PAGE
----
“Blackbird singing in the dead of night. Take these broken wings and learn to fly. All your life, you were only waiting for this moment to arise.” — Paul McCartney, “Blackbird”
For most parents, the process of letting go of grown children is difficult under normal circumstances, but for children with special needs, it can be a daunting challenge. In his fifth feature film, Here We Are (Hine Anachnu), Israeli director Nir Bergman (“Saving Neta”) focuses on the co-dependent relationship between Aharon (Shai Avivi, “Losing Alice” TV series), a separated father in his fifties, and his autistic son Uri (Noam Imber, “Beyond the Mountains and Hills”), a young man who is unable to care for himself. Written by Dana Idisis (“On the Spectrum” TV series), the film received eight Ophir (Israeli Oscars) nominations including Best Film and would have been Bergman’s first film to be shown at the 2020 Cannes Film Festival, but, unfortunately, it was canceled due to the pandemic.
More than 6-feet tall, Uri looks like a typical college freshman but his interests are limited to taking care of his fish, eating pasta stars, and obsessively watching Charlie Chaplin’s “The Kid.” His typical response to questions from his father is to repeat the question, substituting “I” for “you.” Retreating from the outside world, Aharon has given up his career as an artist to devote his life to the care of his son, but must deal with his wife Tamara’s (Smadi Wolfman, “Head Above Water”) wishes that Uri should be in a boarding school for special needs students where he can socialize and learn to be independent.
Aharon is convinced, however, that the boy needs more time to adjust to the idea of leaving and that he is the only one that can provide the loving care his son needs. There is no discussion of other options such as in-home care by a trained professional. While arrangements have been made for Uri to move to an institutional setting, he clings to his dad and refuses to leave. Ultimately, however, Aharon gives in to his wife’s desires and the wishes of a single-minded social worker, but Uri’s temper tantrums and an outburst at the facility ends up with a broken window in the spirit of Charlie Chaplin “The Kid.”
Feeling the need to get away, Aharon and Uri embark on a road trip across Israel, visiting Haifa, Bee’r Sheva, Eilat, Tel Aviv and other small cities along the way and the film becomes an insightful coming-of-age experience for both father and son, even though Aharon is more than fifty years old. Though a proposed trip to a farm in Pennsylvania comes up as empty as Aharon’s wallet, Bergman declared, “I love the characters, the relationships, the way Aharon has reduced his needs to accommodate his son’s, and the transformation they experience throughout their journey.” One of the most engaging scenes takes place in a club where Uri wanders off by himself.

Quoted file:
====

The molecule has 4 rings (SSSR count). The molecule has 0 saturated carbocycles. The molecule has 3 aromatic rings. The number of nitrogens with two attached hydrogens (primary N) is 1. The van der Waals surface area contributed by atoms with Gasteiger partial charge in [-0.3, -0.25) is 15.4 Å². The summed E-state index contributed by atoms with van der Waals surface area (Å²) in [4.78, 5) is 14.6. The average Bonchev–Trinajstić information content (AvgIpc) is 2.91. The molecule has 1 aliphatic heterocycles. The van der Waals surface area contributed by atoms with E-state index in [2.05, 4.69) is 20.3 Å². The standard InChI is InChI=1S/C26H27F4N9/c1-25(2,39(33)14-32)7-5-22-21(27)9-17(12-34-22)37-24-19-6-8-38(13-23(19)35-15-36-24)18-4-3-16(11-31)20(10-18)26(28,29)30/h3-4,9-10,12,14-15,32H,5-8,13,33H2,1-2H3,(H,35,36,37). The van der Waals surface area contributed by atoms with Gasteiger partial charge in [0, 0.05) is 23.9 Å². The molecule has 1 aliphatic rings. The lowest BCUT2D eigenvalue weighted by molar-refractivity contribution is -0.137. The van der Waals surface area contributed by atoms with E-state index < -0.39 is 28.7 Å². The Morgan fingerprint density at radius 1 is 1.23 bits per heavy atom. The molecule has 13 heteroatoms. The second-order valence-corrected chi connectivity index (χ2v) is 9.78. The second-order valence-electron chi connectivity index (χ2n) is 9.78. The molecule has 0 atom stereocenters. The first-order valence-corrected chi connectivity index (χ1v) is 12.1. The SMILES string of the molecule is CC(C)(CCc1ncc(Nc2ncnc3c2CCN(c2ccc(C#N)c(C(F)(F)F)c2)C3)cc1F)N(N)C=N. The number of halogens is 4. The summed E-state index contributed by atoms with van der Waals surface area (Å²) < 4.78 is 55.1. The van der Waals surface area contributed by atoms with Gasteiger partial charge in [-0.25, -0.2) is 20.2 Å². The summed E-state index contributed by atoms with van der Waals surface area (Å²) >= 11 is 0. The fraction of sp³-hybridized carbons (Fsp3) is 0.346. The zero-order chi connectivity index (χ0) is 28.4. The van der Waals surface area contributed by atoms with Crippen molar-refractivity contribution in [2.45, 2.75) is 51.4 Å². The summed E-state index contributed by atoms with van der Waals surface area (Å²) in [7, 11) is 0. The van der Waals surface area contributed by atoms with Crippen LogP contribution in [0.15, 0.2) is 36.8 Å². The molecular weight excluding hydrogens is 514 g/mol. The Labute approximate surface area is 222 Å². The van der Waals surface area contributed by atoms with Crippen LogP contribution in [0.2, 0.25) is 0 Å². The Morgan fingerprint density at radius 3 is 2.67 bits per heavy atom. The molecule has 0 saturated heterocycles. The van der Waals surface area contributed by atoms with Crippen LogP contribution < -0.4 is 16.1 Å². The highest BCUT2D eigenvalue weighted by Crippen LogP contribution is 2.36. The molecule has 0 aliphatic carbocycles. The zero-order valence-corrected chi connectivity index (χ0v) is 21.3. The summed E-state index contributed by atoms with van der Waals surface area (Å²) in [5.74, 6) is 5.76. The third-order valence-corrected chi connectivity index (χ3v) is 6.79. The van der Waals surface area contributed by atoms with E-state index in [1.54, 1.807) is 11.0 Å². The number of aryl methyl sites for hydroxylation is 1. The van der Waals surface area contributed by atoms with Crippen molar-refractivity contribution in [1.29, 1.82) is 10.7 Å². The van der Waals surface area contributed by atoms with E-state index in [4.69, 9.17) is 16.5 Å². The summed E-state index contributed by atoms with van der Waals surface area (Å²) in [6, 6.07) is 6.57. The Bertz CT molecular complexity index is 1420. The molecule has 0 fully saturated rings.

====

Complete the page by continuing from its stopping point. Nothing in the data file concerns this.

When his father finds him on the dance floor rocking to the sounds of “Gloria”, the old Laura Branigan song from the 1980s, he lets go and begins dancing with Uri. Things get out of hand, however, when Uri steals a Popsicle and Aharon, unable to pay the vendor, gets into a fight which lands him in jail until he is bailed out by his brother. Here We Are is a poignant and moving story of a father’s love for his son and his unwillingness to face the fact of his son’s growing need for some independence and his own aging process.
Noam Imber is thoroughly convincing in the role of Uri and his performance is so real that it often feels like a documentary while Avivi handles the role of his father with grace and sensitivity. Though the story may not sound uplifting, in Bergman’s skillful hands, its sadness is balanced with humor and buoyed by the strength and dignity of its characters. As reported in “The Jewish Independent,” Bergman said “If I’m able to convey these characters as they are, from the written page to the screen, together with the bittersweet and humorous tone of the script, the audience will also fall in love with them.” He has succeeded in his wish.